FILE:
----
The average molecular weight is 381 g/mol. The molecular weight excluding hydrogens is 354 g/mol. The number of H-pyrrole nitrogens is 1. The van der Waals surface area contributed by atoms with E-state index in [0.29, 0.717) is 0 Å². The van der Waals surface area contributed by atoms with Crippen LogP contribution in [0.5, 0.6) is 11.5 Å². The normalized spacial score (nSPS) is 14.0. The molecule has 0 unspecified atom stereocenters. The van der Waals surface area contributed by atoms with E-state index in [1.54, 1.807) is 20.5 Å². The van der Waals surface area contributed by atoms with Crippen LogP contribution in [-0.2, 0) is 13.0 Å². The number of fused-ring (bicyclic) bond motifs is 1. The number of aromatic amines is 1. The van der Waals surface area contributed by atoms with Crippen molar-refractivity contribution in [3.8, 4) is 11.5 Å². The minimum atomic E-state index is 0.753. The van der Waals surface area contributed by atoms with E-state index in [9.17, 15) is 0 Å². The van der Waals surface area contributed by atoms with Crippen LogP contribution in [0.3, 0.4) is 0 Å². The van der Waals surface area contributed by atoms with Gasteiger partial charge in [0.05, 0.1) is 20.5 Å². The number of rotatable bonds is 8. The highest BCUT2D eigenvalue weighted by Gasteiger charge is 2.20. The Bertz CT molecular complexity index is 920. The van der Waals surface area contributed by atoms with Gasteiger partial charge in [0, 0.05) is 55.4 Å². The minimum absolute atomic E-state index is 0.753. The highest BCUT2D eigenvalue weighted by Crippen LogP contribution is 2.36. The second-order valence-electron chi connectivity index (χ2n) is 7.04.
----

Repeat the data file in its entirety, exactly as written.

The average molecular weight is 381 g/mol. The molecular weight excluding hydrogens is 354 g/mol. The number of H-pyrrole nitrogens is 1. The van der Waals surface area contributed by atoms with E-state index in [0.29, 0.717) is 0 Å². The van der Waals surface area contributed by atoms with Crippen LogP contribution in [0.5, 0.6) is 11.5 Å². The normalized spacial score (nSPS) is 14.0. The molecule has 0 unspecified atom stereocenters. The van der Waals surface area contributed by atoms with E-state index in [1.54, 1.807) is 20.5 Å². The van der Waals surface area contributed by atoms with Crippen LogP contribution in [-0.2, 0) is 13.0 Å². The number of fused-ring (bicyclic) bond motifs is 1. The number of aromatic amines is 1. The van der Waals surface area contributed by atoms with Crippen molar-refractivity contribution in [3.8, 4) is 11.5 Å². The minimum atomic E-state index is 0.753. The van der Waals surface area contributed by atoms with E-state index in [9.17, 15) is 0 Å². The van der Waals surface area contributed by atoms with Crippen LogP contribution in [0.3, 0.4) is 0 Å². The van der Waals surface area contributed by atoms with Gasteiger partial charge in [0.05, 0.1) is 20.5 Å². The number of rotatable bonds is 8. The highest BCUT2D eigenvalue weighted by Gasteiger charge is 2.20. The Bertz CT molecular complexity index is 920. The van der Waals surface area contributed by atoms with Gasteiger partial charge in [0, 0.05) is 55.4 Å². The minimum absolute atomic E-state index is 0.753. The highest BCUT2D eigenvalue weighted by Crippen LogP contribution is 2.36. The second-order valence-electron chi connectivity index (χ2n) is 7.04.